About the only thing that might be longer at this point than Bill Belichick’s list of NFL wins (you may have heard he tied Tom Landry over the weekend, nice little day at the office) is his list of players he’s built into critical pieces of championship teams after they got either released by their original team or traded away for what the crew here at Pats Pulpit calls “a bag of peanuts”. Whether he’s playing Monopoly on draft day or in free agency, Bill’s somehow managed to earn a reputation as the biggest wheeler-and-dealer in the game while simultaneously getting a reputation for never actually signing anybody to a normal-sized contract. And based on a story that came out from a book about longtime Raiders owner and delightful anti-hero Al Davis, Belichick almost pulled off an even more absurd trade for the greatest deep-threat receiver of all time than what actually went down.
You guys surely remember that Bill ended up shipping a fourth-round pick for a supposedly washed-up, approximately-as-motivated-as-a-college-kid-the-day-before-spring-break Randy Moss back in the spring of ‘07. Belichick’s draft-day trade haul with the San Francisco 49ers when the Niners got (rightfully) all heart-eyes over a kid named Joe Staley snagged the Patriots an extra fourth-round pick that year, and the 49ers’ ‘08 first-rounder, and that San Fran fourth-rounder ended up as what sealed the deal for Moss.
According to this book, though, Bill was *THIS* close to crossing the T’s and dotting the lowercase J’s on a deal for Moss that would’ve only cost New England a sixth-rounder. Look at this Ocean’s Eleven heist that almost happened (from ESPN):
“It would have been even more one-sided if Davis hadn’t intervened. ... After two seasons with the Raiders, Moss made it known that he had no interest in returning for a third. Davis agreed it was time for a parting of ways. The only question that remained was, could Davis save face and recoup some of the high cost from trading for Moss in 2005?
“Davis changed coaches after the 2006 season, firing Art Shell and replacing him with Lane Kiffin. One of Kiffin’s first tasks was to trade Moss, and Kiffin’s personal assistant Mark Jackson was charged with the task of making a deal.
“Jackson had worked with Kiffin at the University of Southern California, and he had some prior NFL experience with the New England Patriots. He soon found himself on the phone with Belichick, someone regarded as one of the most savvy football minds of all time.
“Jackson and Belichick finally agreed upon a sixth-round draft pick for Moss.”
The book details that Davis “was aghast” at the price.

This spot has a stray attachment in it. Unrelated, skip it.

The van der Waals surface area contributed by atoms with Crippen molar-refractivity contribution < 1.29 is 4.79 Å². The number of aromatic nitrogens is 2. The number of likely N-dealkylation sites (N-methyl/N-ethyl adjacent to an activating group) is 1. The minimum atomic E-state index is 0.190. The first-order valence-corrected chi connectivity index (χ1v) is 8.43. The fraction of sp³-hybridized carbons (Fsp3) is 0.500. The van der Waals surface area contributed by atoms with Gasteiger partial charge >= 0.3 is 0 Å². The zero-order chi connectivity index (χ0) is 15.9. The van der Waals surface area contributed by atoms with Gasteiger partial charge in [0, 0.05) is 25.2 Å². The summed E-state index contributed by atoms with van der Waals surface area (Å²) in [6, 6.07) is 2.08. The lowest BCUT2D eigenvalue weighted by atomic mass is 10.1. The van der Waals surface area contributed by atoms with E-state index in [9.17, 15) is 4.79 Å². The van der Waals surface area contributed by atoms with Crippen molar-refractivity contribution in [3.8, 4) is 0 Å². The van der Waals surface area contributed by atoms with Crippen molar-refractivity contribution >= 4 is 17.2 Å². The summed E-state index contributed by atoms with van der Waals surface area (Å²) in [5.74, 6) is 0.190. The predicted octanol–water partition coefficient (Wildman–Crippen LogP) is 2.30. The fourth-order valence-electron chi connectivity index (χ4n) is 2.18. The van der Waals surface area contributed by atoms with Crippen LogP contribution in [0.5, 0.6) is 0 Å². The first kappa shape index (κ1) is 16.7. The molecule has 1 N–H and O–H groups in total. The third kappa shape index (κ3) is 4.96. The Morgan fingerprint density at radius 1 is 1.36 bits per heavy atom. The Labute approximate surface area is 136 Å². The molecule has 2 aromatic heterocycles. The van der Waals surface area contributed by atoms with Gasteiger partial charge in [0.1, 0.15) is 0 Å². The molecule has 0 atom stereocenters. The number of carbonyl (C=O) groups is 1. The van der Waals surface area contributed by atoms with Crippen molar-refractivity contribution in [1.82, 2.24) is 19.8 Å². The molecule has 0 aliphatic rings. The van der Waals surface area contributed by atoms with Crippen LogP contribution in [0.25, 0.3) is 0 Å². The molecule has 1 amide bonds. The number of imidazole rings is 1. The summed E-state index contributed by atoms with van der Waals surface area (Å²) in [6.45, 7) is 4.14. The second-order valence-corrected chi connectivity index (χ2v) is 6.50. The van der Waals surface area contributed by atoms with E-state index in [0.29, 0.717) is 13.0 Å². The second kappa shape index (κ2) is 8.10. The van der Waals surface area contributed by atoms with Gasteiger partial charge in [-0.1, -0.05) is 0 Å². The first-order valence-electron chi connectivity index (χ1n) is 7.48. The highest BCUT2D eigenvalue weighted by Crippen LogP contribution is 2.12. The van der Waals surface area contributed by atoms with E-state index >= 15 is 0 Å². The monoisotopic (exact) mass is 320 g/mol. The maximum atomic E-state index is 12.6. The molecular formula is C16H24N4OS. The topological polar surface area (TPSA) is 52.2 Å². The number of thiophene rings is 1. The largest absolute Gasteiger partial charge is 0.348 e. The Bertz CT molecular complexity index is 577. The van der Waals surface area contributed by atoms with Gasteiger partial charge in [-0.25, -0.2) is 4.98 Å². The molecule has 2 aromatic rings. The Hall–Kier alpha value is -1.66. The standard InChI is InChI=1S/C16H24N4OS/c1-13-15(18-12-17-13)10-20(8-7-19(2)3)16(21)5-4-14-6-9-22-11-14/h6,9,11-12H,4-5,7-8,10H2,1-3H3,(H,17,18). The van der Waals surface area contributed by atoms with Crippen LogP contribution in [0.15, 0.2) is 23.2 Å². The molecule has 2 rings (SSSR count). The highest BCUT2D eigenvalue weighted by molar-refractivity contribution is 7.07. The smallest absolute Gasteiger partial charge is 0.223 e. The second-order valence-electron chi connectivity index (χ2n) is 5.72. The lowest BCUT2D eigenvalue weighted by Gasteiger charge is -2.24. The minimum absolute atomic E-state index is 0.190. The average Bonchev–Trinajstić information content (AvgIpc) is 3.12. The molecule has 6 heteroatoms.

That’s when Davis, according to the book, “phoned Belichick from the Raiders meeting room and accused him of taking advantage of Jackson, who had no experience in this area.”
Belichick responded that he was simply agreeing to what was offered, and then, according to the book, asked Davis what he was seeking for Moss. When Davis said a fourth-round pick, Belichick agreed to the terms.
When Moss went on to have great success with the Patriots, the fourth-round pick seemed like a bargain. But as Davis explained in the book, there wasn’t a trade market for him.
“You know how many teams turned him down?” Davis said. “That guy in Green Bay thought he couldn’t run anymore. Even Denver, where they’ll take anybody, turned him down.”
Classic Al Davis, just sneaking in a little division-rival burn there at the end.
And even though Belichick’s famous for taking picks from the Day 2 and 3 of the draft and making them into superstars (and occasionally first-ballot Hall of Famers), I’d bet the rent that almost nobody could name the guys from New England’s four sixth-round picks (one of which was presumably what Bill was trying to trade for Moss) that year:
Justin Rogers (LB, SMU)
Mike Richardson (CB, Notre Dame)
Justise Hairston (RB, Central Connecticut State University)
Cory Hilliard (G, Oklahoma State)
...Yeah, didn’t think so.
Back to the story: ESPN’s Mike Reiss caught up with Belichick to talk some Al Davis, and even though Davis will probably always be the classic football heel to a lot of people, Bill had nothing but great things to say about Mr. “Just win, baby!” himself:
“They have a great tradition, a great fan base and intensity. Those guys play hard. They play with a lot of passion. They’re always a tough, physical team, which they are again this year. Al Davis -- I’ve always had a ton of respect for him. I had an opportunity to talk with him on many occasions. He was always very insightful and [it was] a pleasure to be around the guy with his passion and love for football, the coaching part of it, the scouting part of it. He was very special.
Awwww, maybe football IS family after all.